California Gov. Gavin Newsom vetoes bill that would give striking workers unemployment pay

California Gov. Gavin Newsom vetoes bill that would give striking workers unemployment pay


Sarah Al-Arshani
 USA TODAYplayShow CaptionHide Caption#videoDetailsToggle{color:var( –color-dove-gray,rgba(0,0,0,.6));cursor:pointer;display:inline-block;font-family:var(–sans-serif,sans-serif);font-size:var(–type-7);font-weight:var( –font-weight-bold,900);line-height:var(–spacer-twentyfour,24px);margin-bottom:-8px}#vdt_hide{margin-bottom:10px}.vdt-flex[hidden]{display:none}.vdt-svg{fill:var( –color-dove-gray,rgba(0,0,0,.6));height:var(–spacer-twentyfour,24px);width:var(–spacer-twentyfour,24px)}WGA strike ends, late night shows resume as actors continue picketingThe Writers Guild of America reached a new deal with the Alliance of Motion Picture and Television Producers. Here’s what’s next for Hollywood.Entertain This!, USA TODAY

California Gov. Gavin Newsom vetoed a bill on Saturday that would have granted workers on-strike unemployment benefits, disappointing labor unions that backed the bill amid high-profile work stoppages in the state this year.

In a veto message on Saturday, Newsom said the state has paid over $362 million in interest on its federal loan, which was used to provide benefits during the pandemic. And an additional $302 million in interest was due in September.

“Now is not the time to increase costs or incur this sizable debt,” Newsom said in a statement. “I have deep appreciation and respect for workers who fight for their rights and come together in collective action. I look forward to building on the progress we have made over the past five years to improve conditions for all workers in California.”

The Democratic governor’s rejection came just days after the end of the five-month-long Hollywood writers strike but two other major labor groups, including Southern California hotel workers and Hollywood actors, are still on strike and many workers have gone without pay for months.

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The legislation had received strong support from labor unions, such as the California Labor Federation, and Democrats in the state legislature. The bill would have allowed workers out on strike for at least two weeks to receive weekly benefits.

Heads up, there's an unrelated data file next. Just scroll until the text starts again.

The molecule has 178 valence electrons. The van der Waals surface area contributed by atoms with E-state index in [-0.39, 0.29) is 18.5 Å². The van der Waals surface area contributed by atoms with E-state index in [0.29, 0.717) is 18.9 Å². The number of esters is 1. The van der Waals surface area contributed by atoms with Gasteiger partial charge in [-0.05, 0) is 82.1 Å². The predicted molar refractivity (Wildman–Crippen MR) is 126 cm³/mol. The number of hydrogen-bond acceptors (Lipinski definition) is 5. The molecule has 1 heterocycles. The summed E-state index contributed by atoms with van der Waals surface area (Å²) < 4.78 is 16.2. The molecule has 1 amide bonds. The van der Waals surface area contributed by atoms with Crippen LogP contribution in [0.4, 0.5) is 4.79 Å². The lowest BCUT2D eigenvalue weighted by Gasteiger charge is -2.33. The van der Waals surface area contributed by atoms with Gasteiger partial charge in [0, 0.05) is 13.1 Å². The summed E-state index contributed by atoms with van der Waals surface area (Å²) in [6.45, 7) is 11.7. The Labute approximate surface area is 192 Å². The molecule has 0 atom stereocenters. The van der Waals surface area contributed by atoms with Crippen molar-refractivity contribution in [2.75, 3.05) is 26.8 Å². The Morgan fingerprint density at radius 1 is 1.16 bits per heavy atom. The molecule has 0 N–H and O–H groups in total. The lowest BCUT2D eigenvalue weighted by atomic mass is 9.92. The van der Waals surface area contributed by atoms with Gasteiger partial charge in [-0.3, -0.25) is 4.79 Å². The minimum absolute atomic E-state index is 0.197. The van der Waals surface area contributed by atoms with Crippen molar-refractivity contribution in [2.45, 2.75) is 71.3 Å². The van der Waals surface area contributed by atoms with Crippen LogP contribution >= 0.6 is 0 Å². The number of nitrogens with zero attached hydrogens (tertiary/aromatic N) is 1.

Labor advocates have criticized the veto, arguing that it works in favor of corporations and harms workers.

“This veto tips the scales further in favor of corporations and CEOs and punishes workers who exercise their fundamental right to strike,” Lorena Gonzalez Fletcher, executive secretary-treasurer of the California Labor Federation told the Associated Press. “At a time when public support of unions and strikes are at an all-time high, this veto is out-of-step with American values.”

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California’s unemployment benefits are supported by the Unemployment Insurance Trust Fund, where employers and businesses pay unemployment taxes on up to $7,000 in wages for each worker. That figure is the lowest allowed by federal law and has not changed since 1984.

The state had to borrow money from the federal government after the trust fund ran out of money. The federal loan was used to pay out unemployment during the pandemic after many businesses were closed as part of social-distancing measures, causing a massive spike in unemployment.

Currently, the state’s unemployment insurance trust fund is already more than $18 billion in debt. Additionally, unemployment fraud during the pandemic may have cost the state as much as $2 billion.

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The bill was proposed in August while workers in various industries were on strike in California as an attempt by Democratic state lawmakers to support labor unions. But Newsom said any expansion on who is eligible for the benefit could increase the state’s federal unemployment insurance debt and taxes on employers.

More: Why the Hollywood strikes are not over even after screenwriters and studios reach agreement

What it means

The legislation would have allowed workers on strike for at least two weeks to receive unemployment benefits, such as checks up to $450 per week. Generally, workers are only eligible for those benefits if they lose their jobs outside of their control.

Labor advocates had argued that the number of workers on strike for more than two weeks has little impact on the state’s unemployment trust fund. Of the 56 strikes in California over the past decade, only two lasted longer than two weeks, according to Democratic state Sen. Anthony Portantino, the author of the bill.

Contributing: Thao Nguyen, USA TODAY; The Associated Press

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